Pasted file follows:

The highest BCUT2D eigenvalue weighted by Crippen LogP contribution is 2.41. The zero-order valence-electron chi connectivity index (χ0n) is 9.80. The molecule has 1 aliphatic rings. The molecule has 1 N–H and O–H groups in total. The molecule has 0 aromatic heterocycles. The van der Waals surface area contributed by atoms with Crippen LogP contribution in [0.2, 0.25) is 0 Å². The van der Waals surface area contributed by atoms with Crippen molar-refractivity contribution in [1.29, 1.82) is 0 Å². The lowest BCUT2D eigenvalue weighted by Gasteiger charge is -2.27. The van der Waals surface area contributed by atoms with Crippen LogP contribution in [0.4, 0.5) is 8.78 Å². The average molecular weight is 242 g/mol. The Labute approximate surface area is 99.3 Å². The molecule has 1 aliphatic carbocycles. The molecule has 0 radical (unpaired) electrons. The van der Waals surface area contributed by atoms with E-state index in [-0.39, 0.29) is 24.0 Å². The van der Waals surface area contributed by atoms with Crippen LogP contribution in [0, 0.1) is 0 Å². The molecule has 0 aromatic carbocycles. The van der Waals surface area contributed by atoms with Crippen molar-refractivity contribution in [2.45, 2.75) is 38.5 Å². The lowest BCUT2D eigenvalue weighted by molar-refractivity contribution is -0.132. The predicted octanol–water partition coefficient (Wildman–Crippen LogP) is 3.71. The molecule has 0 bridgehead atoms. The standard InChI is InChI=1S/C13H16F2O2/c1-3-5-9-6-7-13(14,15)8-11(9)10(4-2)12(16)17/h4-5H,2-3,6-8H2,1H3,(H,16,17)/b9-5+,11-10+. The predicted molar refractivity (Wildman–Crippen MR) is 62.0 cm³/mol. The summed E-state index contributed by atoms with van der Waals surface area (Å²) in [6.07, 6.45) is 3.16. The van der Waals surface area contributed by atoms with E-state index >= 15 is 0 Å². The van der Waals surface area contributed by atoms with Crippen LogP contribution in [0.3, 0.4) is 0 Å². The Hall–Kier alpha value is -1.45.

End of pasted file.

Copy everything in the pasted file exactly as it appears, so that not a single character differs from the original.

The highest BCUT2D eigenvalue weighted by Crippen LogP contribution is 2.41. The zero-order valence-electron chi connectivity index (χ0n) is 9.80. The molecule has 1 aliphatic rings. The molecule has 1 N–H and O–H groups in total. The molecule has 0 aromatic heterocycles. The van der Waals surface area contributed by atoms with Crippen LogP contribution in [0.2, 0.25) is 0 Å². The van der Waals surface area contributed by atoms with Crippen molar-refractivity contribution in [1.29, 1.82) is 0 Å². The lowest BCUT2D eigenvalue weighted by Gasteiger charge is -2.27. The van der Waals surface area contributed by atoms with Crippen LogP contribution in [0.4, 0.5) is 8.78 Å². The average molecular weight is 242 g/mol. The Labute approximate surface area is 99.3 Å². The molecule has 1 aliphatic carbocycles. The molecule has 0 radical (unpaired) electrons. The van der Waals surface area contributed by atoms with E-state index in [-0.39, 0.29) is 24.0 Å². The van der Waals surface area contributed by atoms with Crippen LogP contribution in [0, 0.1) is 0 Å². The molecule has 0 aromatic carbocycles. The van der Waals surface area contributed by atoms with Crippen molar-refractivity contribution in [2.45, 2.75) is 38.5 Å². The lowest BCUT2D eigenvalue weighted by molar-refractivity contribution is -0.132. The predicted octanol–water partition coefficient (Wildman–Crippen LogP) is 3.71. The molecule has 0 bridgehead atoms. The standard InChI is InChI=1S/C13H16F2O2/c1-3-5-9-6-7-13(14,15)8-11(9)10(4-2)12(16)17/h4-5H,2-3,6-8H2,1H3,(H,16,17)/b9-5+,11-10+. The predicted molar refractivity (Wildman–Crippen MR) is 62.0 cm³/mol. The summed E-state index contributed by atoms with van der Waals surface area (Å²) in [6.07, 6.45) is 3.16. The van der Waals surface area contributed by atoms with E-state index >= 15 is 0 Å². The van der Waals surface area contributed by atoms with Crippen LogP contribution in [0.3, 0.4) is 0 Å². The Hall–Kier alpha value is -1.45.